Convergent evolution of sublingual salt glands in the marine file snake and the true sea snakes
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The posterior sublingual gland of the little file snake (Acrochordus grnulatus) is a salt gland. It secretes a fluid as concentrated as 600 mM Na and 20 mM K. Cl is the anion; mean values during active secretion are 432–553 mM.
The location and structure of the little file snake salt gland are extremely similar to those of sea snake salt glands. This similarity is believed to have originated independently by convergent evolution since the file snakes (Acrochordidae) are not closely related to the true sea snakes (Hydrophiidae).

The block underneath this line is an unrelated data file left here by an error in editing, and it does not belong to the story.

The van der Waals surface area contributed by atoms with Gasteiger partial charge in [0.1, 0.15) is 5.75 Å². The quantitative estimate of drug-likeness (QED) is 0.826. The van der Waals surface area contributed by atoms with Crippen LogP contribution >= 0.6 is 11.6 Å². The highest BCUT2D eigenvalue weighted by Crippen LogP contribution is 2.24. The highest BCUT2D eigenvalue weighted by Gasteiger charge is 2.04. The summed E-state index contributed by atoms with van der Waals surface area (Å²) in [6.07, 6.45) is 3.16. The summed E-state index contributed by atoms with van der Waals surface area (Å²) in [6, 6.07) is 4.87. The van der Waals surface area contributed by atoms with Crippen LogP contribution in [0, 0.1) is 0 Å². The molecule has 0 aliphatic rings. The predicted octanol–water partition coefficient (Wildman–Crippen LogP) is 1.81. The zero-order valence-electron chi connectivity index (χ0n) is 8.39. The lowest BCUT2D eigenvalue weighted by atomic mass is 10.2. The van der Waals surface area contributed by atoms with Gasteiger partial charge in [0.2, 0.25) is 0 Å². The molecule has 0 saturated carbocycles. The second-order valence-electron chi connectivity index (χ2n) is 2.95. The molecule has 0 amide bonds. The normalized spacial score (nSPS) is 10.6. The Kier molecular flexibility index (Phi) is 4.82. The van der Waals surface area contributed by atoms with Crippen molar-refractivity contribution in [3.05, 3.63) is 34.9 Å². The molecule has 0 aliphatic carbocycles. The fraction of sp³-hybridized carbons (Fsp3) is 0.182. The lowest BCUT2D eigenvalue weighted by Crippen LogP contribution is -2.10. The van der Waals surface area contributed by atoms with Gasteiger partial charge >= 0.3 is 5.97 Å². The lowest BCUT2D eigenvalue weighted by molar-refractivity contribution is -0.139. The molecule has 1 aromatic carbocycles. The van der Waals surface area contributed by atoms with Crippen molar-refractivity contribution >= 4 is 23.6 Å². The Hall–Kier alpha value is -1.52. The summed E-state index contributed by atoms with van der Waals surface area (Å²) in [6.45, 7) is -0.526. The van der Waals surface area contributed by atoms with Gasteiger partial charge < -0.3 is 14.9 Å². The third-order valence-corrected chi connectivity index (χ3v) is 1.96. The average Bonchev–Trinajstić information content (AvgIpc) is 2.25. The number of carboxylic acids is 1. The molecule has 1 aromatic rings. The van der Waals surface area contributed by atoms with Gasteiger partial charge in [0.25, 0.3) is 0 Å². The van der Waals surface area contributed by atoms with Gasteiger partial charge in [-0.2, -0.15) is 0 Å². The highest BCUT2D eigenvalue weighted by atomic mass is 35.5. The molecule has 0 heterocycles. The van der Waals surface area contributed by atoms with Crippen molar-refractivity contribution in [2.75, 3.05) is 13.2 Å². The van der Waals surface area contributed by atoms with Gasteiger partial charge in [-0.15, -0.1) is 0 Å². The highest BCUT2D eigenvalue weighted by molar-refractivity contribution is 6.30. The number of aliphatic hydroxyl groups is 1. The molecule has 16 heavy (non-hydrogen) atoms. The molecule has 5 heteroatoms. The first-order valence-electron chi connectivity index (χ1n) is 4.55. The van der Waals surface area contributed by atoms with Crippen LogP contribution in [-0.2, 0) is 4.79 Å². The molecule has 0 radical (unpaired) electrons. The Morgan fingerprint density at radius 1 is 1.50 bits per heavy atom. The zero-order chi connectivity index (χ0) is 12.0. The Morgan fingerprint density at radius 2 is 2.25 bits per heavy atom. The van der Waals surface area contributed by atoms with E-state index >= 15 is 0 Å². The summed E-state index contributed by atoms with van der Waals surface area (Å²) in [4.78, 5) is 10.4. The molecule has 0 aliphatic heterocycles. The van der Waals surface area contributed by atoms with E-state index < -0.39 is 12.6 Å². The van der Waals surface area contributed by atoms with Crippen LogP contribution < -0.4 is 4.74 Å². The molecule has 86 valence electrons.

Maximum rates of electrolyte excretion from the little file snake salt gland (50–60 μmoles Cl/100 g hr) are higher than those of some sea snakes.
The little file snake occurs in both fresh water and marine habitats. Fasting sea water adapted snakes lose less than 0.5% of their body weight per day in 100% sea water.
KeywordsBody Weight Fresh Water Maximum Rate Active Secretion Convergent Evolution
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